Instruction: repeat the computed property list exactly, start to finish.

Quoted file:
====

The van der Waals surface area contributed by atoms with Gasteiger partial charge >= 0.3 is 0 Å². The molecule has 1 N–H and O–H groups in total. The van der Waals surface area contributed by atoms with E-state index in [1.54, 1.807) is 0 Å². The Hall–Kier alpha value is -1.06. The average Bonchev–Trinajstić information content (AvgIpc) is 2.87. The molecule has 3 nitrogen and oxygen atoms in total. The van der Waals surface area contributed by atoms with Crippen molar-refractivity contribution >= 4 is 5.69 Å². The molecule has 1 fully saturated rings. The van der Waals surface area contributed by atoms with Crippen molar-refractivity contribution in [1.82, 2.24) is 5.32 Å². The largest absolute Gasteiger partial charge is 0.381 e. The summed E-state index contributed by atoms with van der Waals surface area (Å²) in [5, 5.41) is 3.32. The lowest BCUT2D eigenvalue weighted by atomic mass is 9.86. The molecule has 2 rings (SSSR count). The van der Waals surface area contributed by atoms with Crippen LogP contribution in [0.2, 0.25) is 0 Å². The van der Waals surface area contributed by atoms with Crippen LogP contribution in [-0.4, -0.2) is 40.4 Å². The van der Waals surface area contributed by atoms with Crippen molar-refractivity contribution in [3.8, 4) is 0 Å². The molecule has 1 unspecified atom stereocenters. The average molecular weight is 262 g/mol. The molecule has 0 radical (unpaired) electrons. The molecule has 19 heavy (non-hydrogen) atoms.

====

The van der Waals surface area contributed by atoms with Gasteiger partial charge >= 0.3 is 0 Å². The molecule has 1 N–H and O–H groups in total. The van der Waals surface area contributed by atoms with E-state index in [1.54, 1.807) is 0 Å². The Hall–Kier alpha value is -1.06. The average Bonchev–Trinajstić information content (AvgIpc) is 2.87. The molecule has 3 nitrogen and oxygen atoms in total. The van der Waals surface area contributed by atoms with Crippen molar-refractivity contribution >= 4 is 5.69 Å². The molecule has 1 fully saturated rings. The van der Waals surface area contributed by atoms with Crippen molar-refractivity contribution in [1.82, 2.24) is 5.32 Å². The largest absolute Gasteiger partial charge is 0.381 e. The summed E-state index contributed by atoms with van der Waals surface area (Å²) in [5, 5.41) is 3.32. The lowest BCUT2D eigenvalue weighted by atomic mass is 9.86. The molecule has 2 rings (SSSR count). The van der Waals surface area contributed by atoms with Crippen LogP contribution in [0.2, 0.25) is 0 Å². The van der Waals surface area contributed by atoms with Crippen LogP contribution in [-0.4, -0.2) is 40.4 Å². The van der Waals surface area contributed by atoms with Crippen molar-refractivity contribution in [3.8, 4) is 0 Å². The molecule has 1 unspecified atom stereocenters. The average molecular weight is 262 g/mol. The molecule has 0 radical (unpaired) electrons. The molecule has 19 heavy (non-hydrogen) atoms.